Such frustrations are well-founded. It is indeed difficult for investors to find a place to hide today from an investment standpoint, and the ancient Syracusans will tell you that just holding cash comes with its own risks.  But that doesn’t mean it’s impossible; it just requires thought, prudence, and a long-term investment perspective.

In Part II of How To Invest In An Era Of $100 Trillion Financial Obligations, we’ll discuss some of the risks and opportunities that these monumental debt obligations represent for investors.

I described how burdened the U.S. economy has become by the growth of private and public debt over the past forty years. Excessive financial obligations are not just a problem in the United States; while the combined private and public debt/GDP ratio is 252% in the United States, countries like the United Kingdom, China, Japan and Canada have debt/GDP ratios of 283%, 256%, 373% and 289% respectively (source: BIS). In this article, I will discuss the policy implications and, relatedly, how to invest in an era in which debt/GDP ratios across the world have reached record and seemingly unsustainable levels.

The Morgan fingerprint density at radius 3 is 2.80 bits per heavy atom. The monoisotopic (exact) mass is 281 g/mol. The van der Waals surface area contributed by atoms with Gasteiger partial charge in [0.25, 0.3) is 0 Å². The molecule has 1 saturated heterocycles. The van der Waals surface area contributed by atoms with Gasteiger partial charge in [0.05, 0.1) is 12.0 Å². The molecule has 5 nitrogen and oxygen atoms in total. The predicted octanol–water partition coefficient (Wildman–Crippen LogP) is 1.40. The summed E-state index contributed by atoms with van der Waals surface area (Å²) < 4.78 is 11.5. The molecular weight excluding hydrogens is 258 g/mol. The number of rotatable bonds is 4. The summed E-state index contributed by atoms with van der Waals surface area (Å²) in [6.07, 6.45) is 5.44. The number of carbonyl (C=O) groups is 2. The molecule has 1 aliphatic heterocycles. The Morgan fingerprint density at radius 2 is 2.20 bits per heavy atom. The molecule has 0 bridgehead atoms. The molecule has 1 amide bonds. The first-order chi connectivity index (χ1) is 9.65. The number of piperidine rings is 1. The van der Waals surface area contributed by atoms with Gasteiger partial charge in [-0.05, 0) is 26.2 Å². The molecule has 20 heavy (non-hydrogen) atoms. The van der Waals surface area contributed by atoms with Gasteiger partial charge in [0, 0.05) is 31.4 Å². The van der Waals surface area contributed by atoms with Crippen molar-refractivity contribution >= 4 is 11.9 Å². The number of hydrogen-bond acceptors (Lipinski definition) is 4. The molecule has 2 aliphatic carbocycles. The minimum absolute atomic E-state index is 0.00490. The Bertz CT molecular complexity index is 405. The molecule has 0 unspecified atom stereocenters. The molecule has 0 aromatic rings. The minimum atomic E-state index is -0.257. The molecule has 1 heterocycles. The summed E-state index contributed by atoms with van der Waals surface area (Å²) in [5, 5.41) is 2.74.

Policy Implications

For indebted economies, policymakers are likely to continue a set of policies known as financial repression until debt/GDP ratios decline to historically normal levels. Carmen Reinhart, who wrote the book about debt crises and financial repression (titled This Time is Different), suggests that advanced economy countries generally pursue a set of policies known as financial repression to reduce the impact of excessive domestic debt.  These policies include:

  • Maintaining negative real interest rates: Keeping real (i.e., inflation-adjusted) interest rates persistently negative over several decades is the cornerstone of financial repression. While harmful to fixed income investors, negative real interest rates make it easier for GDP to grow faster than public debt, thereby reducing the debt/GDP ratio over time. Alternatively, a surprise burst of inflation accomplishes the same goal, but in a shorter timeframe.